Gray Ooze

Source: System Reference Document 5.0
The text on this page is Open Game Content, and is licensed for public use under the terms of the Open Game License v1.0a.

Gray Ooze

Medium ooze, unaligned

Armor Class 8

Hit Points 22 (3d8+15)

Speed 10 ft., climb 10 ft.

12 (+1) 6 (-2) 16 (+3) 1 (-5) 6 (-2) 2 (-4)

Skills Stealth +2

Damage Resistances acid, cold, and fire

Condition Immunities blinded, charmed, deafened, exhaustion, frightened, and prone

Senses blindsight (blind beyond this radius) 60 ft., passive Perception 10

Challenge ½ (100 XP)

Amorphous. The ooze can move through a space as narrow as 1 inch wide without squeezing.

Corrode Metal. Any nonmagical weapon made of metal that hits the ooze corrodes. After dealing damage, the weapon takes a permanent and cumulative −1 penalty to damage rolls. If its penalty drops to −5, the weapon is destroyed. Nonmagical ammunition made of metal that hits the ooze is destroyed after dealing damage.

The ooze can eat through 2-inch-thick, nonmagical metal in 1 round.

False Appearance. While the ooze remains motionless, it is indistinguishable from an oily pool or wet rock.


Pseudopod. Melee Weapon Attack: +3 to hit, reach 5 ft., one target. Hit: 4 (1d6 + 1) bludgeoning damage plus 7 (2d6) acid damage, and if the target is wearing nonmagical metal armor, its armor is partly corroded and takes a permanent and cumulative −1 penalty to the AC it offers. The armor is destroyed if the penalty reduces its AC to 10.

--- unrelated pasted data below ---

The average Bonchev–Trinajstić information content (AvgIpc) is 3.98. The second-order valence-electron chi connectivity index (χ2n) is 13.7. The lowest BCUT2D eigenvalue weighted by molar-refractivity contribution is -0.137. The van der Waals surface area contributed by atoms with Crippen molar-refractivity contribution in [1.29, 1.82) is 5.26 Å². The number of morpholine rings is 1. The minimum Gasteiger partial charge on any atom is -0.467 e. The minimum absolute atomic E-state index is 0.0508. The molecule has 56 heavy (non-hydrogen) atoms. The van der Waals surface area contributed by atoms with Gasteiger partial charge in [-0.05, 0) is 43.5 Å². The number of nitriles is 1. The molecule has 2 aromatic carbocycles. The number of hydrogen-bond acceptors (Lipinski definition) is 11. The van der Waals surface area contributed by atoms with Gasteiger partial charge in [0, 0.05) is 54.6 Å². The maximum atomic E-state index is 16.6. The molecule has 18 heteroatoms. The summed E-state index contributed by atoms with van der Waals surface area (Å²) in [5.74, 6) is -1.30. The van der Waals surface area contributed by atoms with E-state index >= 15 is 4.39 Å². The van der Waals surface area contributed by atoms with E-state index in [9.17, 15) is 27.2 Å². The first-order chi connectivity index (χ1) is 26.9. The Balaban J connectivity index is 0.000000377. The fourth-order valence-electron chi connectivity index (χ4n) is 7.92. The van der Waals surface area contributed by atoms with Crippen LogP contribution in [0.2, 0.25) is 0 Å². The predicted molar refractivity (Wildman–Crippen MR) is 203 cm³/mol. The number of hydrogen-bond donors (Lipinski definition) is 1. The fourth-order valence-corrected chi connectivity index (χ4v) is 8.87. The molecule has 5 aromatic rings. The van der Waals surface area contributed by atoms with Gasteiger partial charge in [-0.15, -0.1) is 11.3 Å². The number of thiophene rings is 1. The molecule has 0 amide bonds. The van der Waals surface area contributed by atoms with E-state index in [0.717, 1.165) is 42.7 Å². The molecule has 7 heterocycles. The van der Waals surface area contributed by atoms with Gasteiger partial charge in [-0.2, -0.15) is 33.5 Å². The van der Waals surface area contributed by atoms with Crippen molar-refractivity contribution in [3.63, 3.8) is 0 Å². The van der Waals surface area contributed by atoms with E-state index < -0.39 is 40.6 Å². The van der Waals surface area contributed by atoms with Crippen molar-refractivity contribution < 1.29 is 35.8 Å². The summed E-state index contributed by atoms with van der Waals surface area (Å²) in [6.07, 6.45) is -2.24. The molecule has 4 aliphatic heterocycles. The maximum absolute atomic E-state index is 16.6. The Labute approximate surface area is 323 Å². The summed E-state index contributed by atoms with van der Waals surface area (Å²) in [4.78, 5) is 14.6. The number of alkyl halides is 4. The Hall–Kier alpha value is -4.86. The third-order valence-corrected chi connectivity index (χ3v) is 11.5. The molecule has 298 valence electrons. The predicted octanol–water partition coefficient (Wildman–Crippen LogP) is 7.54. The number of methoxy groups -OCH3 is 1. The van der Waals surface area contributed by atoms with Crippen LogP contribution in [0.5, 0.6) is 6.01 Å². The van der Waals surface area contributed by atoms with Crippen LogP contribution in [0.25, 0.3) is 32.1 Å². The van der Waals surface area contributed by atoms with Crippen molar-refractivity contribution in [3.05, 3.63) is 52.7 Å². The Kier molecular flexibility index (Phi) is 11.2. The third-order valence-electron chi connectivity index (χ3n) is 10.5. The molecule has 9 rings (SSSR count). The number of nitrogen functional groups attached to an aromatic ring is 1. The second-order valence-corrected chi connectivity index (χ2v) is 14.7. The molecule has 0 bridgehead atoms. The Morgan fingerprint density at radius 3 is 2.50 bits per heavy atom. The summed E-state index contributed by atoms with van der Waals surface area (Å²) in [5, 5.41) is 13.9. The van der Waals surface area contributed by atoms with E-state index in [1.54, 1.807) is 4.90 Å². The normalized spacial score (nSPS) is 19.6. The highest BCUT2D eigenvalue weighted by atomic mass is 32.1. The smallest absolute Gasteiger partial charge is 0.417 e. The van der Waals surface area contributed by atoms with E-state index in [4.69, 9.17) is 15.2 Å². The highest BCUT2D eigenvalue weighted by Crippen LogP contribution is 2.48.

Source: Pathfinder Roleplaying Game Bestiary.

Slinking their way through cold swamps and bleary marshlands, or sometimes even dungeons and caverns, gray oozes consume any organic materials they encounter. Despite its lack of intelligence, the gray ooze is a most problematic creature due to its transparency. While the ooze cannot easily climb walls or swim, its habit of lurking in the thick mud that lines the banks of marsh pools or lying in harmless-looking pools on dull-colored dungeon floors makes it dangerously easy to overlook and step on.

Some sages believe that the gray ooze is the result of a failed alchemical experiment, while others postulate that the first gray oozes spontaneously arose from a cesspit of magical detritus. Of course, these theories that gray oozes are not living organisms, but rather the alchemical result of an unfortunate mixture of rare caustic fluids and magical waste, are derided by many who dwell in areas plagued by the creatures but which do not have a long history of magical pollution.